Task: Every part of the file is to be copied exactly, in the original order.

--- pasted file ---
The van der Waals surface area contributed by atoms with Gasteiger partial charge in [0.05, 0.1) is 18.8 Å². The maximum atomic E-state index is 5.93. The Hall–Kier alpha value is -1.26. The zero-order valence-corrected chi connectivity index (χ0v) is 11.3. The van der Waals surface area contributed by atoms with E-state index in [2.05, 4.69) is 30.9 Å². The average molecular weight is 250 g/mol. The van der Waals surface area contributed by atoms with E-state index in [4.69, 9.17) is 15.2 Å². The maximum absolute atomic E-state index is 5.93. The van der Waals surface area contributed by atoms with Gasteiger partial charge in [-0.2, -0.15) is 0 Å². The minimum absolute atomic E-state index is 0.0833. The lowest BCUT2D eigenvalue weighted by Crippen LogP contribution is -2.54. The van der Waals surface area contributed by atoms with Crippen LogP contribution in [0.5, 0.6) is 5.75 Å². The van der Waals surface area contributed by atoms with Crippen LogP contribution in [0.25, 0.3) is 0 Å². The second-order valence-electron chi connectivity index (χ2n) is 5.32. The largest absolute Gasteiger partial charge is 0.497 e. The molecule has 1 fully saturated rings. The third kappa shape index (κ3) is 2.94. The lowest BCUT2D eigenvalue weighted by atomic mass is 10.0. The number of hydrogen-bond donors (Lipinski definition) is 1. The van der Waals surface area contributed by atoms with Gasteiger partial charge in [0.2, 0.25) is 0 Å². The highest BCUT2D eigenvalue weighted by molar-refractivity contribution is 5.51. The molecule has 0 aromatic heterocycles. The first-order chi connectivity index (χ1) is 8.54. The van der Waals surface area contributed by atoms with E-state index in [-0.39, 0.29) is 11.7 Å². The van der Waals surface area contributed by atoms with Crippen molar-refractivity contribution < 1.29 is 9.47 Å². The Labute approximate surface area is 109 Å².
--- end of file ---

The van der Waals surface area contributed by atoms with Gasteiger partial charge in [0.05, 0.1) is 18.8 Å². The maximum atomic E-state index is 5.93. The Hall–Kier alpha value is -1.26. The zero-order valence-corrected chi connectivity index (χ0v) is 11.3. The van der Waals surface area contributed by atoms with E-state index in [2.05, 4.69) is 30.9 Å². The average molecular weight is 250 g/mol. The van der Waals surface area contributed by atoms with E-state index in [4.69, 9.17) is 15.2 Å². The maximum absolute atomic E-state index is 5.93. The van der Waals surface area contributed by atoms with Gasteiger partial charge in [-0.2, -0.15) is 0 Å². The minimum absolute atomic E-state index is 0.0833. The lowest BCUT2D eigenvalue weighted by Crippen LogP contribution is -2.54. The van der Waals surface area contributed by atoms with Crippen LogP contribution in [0.5, 0.6) is 5.75 Å². The van der Waals surface area contributed by atoms with Crippen LogP contribution in [0.25, 0.3) is 0 Å². The second-order valence-electron chi connectivity index (χ2n) is 5.32. The largest absolute Gasteiger partial charge is 0.497 e. The molecule has 1 fully saturated rings. The third kappa shape index (κ3) is 2.94. The lowest BCUT2D eigenvalue weighted by atomic mass is 10.0. The number of hydrogen-bond donors (Lipinski definition) is 1. The van der Waals surface area contributed by atoms with Gasteiger partial charge in [0.2, 0.25) is 0 Å². The highest BCUT2D eigenvalue weighted by molar-refractivity contribution is 5.51. The molecule has 0 aromatic heterocycles. The first-order chi connectivity index (χ1) is 8.54. The van der Waals surface area contributed by atoms with E-state index in [-0.39, 0.29) is 11.7 Å². The van der Waals surface area contributed by atoms with Crippen molar-refractivity contribution < 1.29 is 9.47 Å². The Labute approximate surface area is 109 Å².